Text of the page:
The News-Press Raves: '12 Angry Men' is riveting drama!February 18, 2016
by Charles Runnells
A teenage boy’s life is at stake, and everybody in the jury room thinks he’s guilty of murder.
Everybody, that is, but one.
And Juror Eight won’t budge — despite the sweltering summer heat, the flaring tempers and the intense pressure of 11 angry men bearing down on him.
“We’re talking about somebody’s LIFE here,” he implores.
You won’t be able to tear your eyes from Florida Rep’s new drama, “Twelve Angry Men.” This story is a classic for a reason, and its messages of justice and social responsibility are just as relevant today as they were in 1957 (although you don’t see many murder trials with all-male juries these days).
Director Charles Morey and his 12 actors create a tense, claustrophobic mood in the grimy, run-down jury room designed by Dennis Maulden. And despite its 2 ½ hour running time, this drama flies by like a dream.
“Twelve Angry Men” is best known as the 1957 Sidney Lumet movie starring Henry Fonda and Ed Begley. But Reginald Rose’s 21st century adaptation smoothly transfers that classic to the stage with spellbinding results.
Morey has assembled an ace cast full of vivid characters and finely shaded acting, including Stephen Hooper’s meek, reed-voiced Juror Two (who helps break the tension with some much-needed humor); Jason Parrish’s exasperated foreman; and Graham Smith’s dignified European watchmaker.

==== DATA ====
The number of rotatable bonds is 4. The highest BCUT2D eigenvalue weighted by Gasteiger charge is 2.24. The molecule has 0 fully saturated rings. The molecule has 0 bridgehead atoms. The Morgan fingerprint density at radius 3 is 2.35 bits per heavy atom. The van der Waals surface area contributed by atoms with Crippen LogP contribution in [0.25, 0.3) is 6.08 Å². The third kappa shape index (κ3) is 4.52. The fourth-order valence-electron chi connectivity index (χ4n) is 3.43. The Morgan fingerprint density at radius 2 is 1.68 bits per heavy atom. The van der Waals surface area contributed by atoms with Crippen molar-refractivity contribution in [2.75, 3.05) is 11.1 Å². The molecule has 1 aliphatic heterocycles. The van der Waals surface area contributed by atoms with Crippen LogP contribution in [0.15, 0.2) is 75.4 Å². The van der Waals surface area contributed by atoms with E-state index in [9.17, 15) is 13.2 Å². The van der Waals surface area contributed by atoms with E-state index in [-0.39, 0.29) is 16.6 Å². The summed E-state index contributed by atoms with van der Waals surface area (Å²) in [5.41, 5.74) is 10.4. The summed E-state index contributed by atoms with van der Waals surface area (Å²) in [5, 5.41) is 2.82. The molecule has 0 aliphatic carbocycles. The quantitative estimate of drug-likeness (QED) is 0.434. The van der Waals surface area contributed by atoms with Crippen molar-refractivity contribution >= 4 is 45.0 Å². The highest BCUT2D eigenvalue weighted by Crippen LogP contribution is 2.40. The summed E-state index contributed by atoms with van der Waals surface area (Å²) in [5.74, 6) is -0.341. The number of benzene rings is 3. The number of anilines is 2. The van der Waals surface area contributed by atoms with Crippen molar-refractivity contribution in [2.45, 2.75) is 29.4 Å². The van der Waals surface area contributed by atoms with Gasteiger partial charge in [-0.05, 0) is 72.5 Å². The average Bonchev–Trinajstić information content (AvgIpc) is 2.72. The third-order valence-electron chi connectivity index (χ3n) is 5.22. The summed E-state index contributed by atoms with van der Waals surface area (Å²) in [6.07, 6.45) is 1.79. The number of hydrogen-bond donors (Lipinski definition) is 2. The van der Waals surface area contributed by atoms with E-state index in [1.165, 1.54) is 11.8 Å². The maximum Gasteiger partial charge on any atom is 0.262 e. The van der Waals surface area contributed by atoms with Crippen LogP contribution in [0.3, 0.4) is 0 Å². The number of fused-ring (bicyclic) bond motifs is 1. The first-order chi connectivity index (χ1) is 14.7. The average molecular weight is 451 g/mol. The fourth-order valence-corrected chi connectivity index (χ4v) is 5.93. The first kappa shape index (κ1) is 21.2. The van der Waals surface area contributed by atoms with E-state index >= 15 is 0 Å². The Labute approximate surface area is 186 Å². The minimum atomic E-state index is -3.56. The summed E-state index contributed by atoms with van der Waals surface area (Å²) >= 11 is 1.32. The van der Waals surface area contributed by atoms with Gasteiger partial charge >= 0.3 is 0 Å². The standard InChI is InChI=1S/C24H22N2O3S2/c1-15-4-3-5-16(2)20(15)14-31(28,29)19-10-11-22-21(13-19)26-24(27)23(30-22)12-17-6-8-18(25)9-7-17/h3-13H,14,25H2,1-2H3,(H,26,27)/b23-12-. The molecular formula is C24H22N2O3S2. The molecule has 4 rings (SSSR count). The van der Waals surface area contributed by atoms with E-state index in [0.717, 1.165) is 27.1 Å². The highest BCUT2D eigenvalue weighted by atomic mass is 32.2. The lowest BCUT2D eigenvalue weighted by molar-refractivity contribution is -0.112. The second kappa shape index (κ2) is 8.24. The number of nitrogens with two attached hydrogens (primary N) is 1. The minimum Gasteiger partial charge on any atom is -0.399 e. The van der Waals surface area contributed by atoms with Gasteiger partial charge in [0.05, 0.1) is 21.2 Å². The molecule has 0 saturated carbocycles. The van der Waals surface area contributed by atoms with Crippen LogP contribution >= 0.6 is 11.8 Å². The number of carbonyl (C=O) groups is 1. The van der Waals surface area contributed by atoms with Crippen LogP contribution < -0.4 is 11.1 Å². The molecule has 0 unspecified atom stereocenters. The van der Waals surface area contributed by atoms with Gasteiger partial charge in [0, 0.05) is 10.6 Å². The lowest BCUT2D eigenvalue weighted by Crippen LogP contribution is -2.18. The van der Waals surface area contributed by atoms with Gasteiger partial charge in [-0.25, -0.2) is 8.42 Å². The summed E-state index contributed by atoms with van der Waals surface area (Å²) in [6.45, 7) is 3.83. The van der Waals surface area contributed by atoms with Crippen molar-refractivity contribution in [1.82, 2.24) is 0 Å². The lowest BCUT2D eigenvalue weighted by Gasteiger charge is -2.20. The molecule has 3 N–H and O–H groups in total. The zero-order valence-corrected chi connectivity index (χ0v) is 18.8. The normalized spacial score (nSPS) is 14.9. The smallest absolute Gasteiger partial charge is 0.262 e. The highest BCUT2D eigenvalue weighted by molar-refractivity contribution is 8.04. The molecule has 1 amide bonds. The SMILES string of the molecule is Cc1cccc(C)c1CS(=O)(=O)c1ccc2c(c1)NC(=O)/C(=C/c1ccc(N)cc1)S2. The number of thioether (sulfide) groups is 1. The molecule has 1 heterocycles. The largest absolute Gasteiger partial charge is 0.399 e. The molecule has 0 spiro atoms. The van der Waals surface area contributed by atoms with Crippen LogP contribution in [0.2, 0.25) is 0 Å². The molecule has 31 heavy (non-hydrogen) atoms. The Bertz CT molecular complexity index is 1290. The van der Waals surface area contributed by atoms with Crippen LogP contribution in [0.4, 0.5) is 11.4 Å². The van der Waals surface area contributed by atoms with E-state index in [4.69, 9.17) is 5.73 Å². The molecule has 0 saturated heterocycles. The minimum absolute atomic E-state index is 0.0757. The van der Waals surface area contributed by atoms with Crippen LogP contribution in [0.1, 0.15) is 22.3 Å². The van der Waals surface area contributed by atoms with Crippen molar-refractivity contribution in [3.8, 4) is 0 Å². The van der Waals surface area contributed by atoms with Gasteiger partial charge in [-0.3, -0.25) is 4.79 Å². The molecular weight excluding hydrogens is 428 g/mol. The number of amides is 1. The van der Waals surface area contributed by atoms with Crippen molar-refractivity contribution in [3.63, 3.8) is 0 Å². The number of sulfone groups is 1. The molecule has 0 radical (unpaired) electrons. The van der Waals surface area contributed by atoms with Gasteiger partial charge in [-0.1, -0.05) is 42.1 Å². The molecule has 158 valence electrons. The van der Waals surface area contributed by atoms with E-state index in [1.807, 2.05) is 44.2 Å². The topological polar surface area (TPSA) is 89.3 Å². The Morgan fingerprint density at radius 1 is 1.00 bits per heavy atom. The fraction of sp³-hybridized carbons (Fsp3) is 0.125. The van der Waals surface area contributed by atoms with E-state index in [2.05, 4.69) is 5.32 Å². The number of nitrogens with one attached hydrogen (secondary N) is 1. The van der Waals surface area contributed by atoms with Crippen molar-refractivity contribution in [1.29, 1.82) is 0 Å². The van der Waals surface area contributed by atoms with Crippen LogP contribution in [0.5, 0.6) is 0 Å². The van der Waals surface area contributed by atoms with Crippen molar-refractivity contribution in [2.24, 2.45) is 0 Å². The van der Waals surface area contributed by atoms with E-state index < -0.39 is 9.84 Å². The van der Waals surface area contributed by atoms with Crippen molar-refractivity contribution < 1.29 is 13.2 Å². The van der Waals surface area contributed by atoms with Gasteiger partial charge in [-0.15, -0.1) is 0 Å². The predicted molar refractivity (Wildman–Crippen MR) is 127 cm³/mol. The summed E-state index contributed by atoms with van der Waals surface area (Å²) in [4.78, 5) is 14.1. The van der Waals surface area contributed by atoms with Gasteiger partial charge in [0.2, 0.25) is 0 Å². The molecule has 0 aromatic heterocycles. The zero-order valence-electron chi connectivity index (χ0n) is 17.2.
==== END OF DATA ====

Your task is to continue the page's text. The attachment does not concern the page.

Still, a few of the actors manage to stand out from the general excellence onstage: Craig Bockhorn’s easily riled Juror Three, gung-ho for a murder conviction right from the start; Greg Longenhagen’s antsy Juror Seven, who practically has one foot out the door and can’t wait to get to that night’s Yankees game; and William McNulty’s bullish Juror Ten, seething with hatred and racism that eventually spews out into the entire room.
“I’ve lived among them all my life,” he says about the accused’s never-specified race. “You can’t believe a word they say.”
V. Craig Heidenreich’s Juror Eight stands in the middle of it all, a man haunted by his convictions and getting crushed under the pressure from his fellow jurors. His eyes are full of conflict and torment, but still he presses on, determined that justice somehow prevail. I loved how Heidenreich plays Juror Eight with a deliberate stillness, almost statue-like at times, as if he’s afraid to siphon energy from his mental faculties at such an important time. If only every U.S. juror took the responsibility so seriously.
“Twelve Angry Men” easily could have gotten bogged down in the trial details: The teenage boy’s dead father with a knife jutting from his chest, the downstairs neighbor who heard the boy shout “I’m gonna kill you,” the woman who saw the murder from her apartment across the street (through the windows of a passing elevated train), the supposed rarity of the switch knife used in the murder, etc.
But Morey and his actors spell out everything with crystal clarity and with an assured pace that never lets all that detail collapse under its own weight. In fact, it’s downright fascinating seeing how a jury works during a “real” murder trial.
Alliances shift back and forth, voices raise in anger, fists fly and justice is hammered out around a long table on one hot summer day.
The outcome of the trial remains uncertain. But one thing certainly isn’t: This riveting drama is a must-see at Florida Rep.